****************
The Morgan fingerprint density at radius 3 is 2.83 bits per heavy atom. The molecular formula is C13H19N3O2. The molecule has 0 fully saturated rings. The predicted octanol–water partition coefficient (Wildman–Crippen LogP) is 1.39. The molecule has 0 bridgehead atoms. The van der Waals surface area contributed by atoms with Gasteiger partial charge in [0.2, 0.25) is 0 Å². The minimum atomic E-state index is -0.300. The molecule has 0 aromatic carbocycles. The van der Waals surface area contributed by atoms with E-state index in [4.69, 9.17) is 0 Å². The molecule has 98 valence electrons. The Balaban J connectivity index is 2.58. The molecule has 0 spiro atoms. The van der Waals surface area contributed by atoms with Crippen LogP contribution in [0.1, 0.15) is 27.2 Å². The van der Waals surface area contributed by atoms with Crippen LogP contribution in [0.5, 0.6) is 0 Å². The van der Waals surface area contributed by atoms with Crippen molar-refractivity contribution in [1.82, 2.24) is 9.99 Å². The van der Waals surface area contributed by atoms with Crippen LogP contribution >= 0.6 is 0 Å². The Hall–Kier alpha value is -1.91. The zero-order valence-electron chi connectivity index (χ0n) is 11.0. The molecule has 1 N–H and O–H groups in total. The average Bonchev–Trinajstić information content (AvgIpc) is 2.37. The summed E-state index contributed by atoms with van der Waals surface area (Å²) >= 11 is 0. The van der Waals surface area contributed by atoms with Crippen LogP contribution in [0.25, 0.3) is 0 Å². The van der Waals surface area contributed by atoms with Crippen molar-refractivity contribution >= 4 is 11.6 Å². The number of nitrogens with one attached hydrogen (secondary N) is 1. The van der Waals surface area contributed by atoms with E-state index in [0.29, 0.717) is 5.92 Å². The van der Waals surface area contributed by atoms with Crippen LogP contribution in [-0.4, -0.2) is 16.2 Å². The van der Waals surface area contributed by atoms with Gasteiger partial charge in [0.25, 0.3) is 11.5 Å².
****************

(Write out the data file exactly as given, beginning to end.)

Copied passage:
The Morgan fingerprint density at radius 3 is 2.83 bits per heavy atom. The molecular formula is C13H19N3O2. The molecule has 0 fully saturated rings. The predicted octanol–water partition coefficient (Wildman–Crippen LogP) is 1.39. The molecule has 0 bridgehead atoms. The van der Waals surface area contributed by atoms with Gasteiger partial charge in [0.2, 0.25) is 0 Å². The minimum atomic E-state index is -0.300. The molecule has 0 aromatic carbocycles. The van der Waals surface area contributed by atoms with E-state index in [4.69, 9.17) is 0 Å². The molecule has 98 valence electrons. The Balaban J connectivity index is 2.58. The molecule has 0 spiro atoms. The van der Waals surface area contributed by atoms with Crippen LogP contribution in [0.1, 0.15) is 27.2 Å². The van der Waals surface area contributed by atoms with Crippen LogP contribution in [0.5, 0.6) is 0 Å². The van der Waals surface area contributed by atoms with Crippen molar-refractivity contribution in [1.82, 2.24) is 9.99 Å². The van der Waals surface area contributed by atoms with Crippen LogP contribution >= 0.6 is 0 Å². The Hall–Kier alpha value is -1.91. The zero-order valence-electron chi connectivity index (χ0n) is 11.0. The molecule has 1 N–H and O–H groups in total. The average Bonchev–Trinajstić information content (AvgIpc) is 2.37. The summed E-state index contributed by atoms with van der Waals surface area (Å²) >= 11 is 0. The van der Waals surface area contributed by atoms with Crippen LogP contribution in [0.25, 0.3) is 0 Å². The van der Waals surface area contributed by atoms with Crippen molar-refractivity contribution >= 4 is 11.6 Å². The number of nitrogens with one attached hydrogen (secondary N) is 1. The van der Waals surface area contributed by atoms with E-state index in [0.29, 0.717) is 5.92 Å². The van der Waals surface area contributed by atoms with Crippen LogP contribution in [-0.4, -0.2) is 16.2 Å². The van der Waals surface area contributed by atoms with Gasteiger partial charge in [0.25, 0.3) is 11.5 Å².